A master’s degree in Public Health is a professional degree. Like a JD (for attorneys) or an MD (for doctors), the MPH is designed to get you ready to enter the workplace. Many programs require an internship, which gives you valuable job experience for your resume and the opportunity to network with working Public Health professionals. Many schools also partner with local Public Health agencies for volunteer and career development opportunities for students. There are also scholarship opportunities specific to students in Public Health. For those who pursue online Public Health degrees, there are also scholarships that are only for online degree seekers.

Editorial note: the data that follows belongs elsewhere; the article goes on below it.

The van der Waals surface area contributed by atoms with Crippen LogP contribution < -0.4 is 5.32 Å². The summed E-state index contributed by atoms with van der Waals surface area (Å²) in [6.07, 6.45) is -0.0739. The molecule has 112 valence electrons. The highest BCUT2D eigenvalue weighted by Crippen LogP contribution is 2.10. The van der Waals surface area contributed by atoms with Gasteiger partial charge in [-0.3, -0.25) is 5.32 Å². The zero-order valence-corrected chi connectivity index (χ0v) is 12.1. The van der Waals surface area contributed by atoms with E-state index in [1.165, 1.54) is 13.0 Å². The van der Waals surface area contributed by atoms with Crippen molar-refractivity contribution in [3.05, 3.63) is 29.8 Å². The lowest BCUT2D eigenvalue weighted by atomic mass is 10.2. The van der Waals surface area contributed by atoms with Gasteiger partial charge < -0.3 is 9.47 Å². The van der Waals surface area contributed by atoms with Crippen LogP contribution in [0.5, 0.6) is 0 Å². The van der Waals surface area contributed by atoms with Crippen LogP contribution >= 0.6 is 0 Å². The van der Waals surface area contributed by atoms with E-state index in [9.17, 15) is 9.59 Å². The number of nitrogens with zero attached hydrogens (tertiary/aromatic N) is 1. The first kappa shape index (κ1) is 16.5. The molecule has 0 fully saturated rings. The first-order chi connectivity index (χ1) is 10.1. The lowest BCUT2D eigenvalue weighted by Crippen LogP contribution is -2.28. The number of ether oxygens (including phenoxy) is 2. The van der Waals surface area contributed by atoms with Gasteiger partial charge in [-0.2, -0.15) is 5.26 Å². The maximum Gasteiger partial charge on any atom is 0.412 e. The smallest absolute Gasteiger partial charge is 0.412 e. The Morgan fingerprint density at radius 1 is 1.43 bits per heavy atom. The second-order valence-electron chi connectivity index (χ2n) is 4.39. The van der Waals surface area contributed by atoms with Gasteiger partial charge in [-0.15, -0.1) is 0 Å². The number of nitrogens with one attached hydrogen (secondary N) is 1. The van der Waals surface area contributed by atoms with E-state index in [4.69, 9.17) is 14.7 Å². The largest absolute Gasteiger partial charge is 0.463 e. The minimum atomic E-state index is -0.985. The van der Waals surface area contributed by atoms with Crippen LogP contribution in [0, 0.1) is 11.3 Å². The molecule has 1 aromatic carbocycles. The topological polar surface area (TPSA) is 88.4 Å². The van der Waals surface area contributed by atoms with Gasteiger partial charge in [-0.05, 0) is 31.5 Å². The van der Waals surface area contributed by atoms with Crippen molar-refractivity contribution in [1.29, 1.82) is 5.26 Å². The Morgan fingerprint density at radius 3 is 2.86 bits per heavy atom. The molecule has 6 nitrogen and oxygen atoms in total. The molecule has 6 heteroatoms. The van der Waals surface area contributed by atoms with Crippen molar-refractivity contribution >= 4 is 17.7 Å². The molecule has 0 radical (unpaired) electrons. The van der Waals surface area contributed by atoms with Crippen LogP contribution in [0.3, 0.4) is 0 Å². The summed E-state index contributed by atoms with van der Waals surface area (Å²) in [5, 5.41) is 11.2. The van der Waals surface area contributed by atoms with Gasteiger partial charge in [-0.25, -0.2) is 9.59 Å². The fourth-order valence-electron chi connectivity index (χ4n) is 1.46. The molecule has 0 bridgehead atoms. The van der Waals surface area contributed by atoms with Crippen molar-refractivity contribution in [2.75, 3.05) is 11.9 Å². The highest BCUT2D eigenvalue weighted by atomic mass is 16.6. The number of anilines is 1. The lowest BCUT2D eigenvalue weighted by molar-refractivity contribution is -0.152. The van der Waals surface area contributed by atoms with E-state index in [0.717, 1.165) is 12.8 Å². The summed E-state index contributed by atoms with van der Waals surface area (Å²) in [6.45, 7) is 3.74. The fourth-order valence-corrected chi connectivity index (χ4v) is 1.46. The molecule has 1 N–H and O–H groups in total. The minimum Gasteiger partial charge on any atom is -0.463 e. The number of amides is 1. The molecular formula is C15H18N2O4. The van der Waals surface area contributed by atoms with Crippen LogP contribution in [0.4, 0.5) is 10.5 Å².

How does an MPH Prepare You for a Career?

There’s a need for Public Health everywhere – even at the state, local, and county levels. The number of government and non-profit positions available to Public Health workers makes this field a great way to get help paying off student loans. Many Public Health graduates take advantage of the loan-forgiveness options the federal government makes available to people who give back in this way.

These are just a handful of the jobs that will be available to you with a Public Health degree. With the rapidly changing nature of the healthcare industry, each year brings new opportunities for your MPH.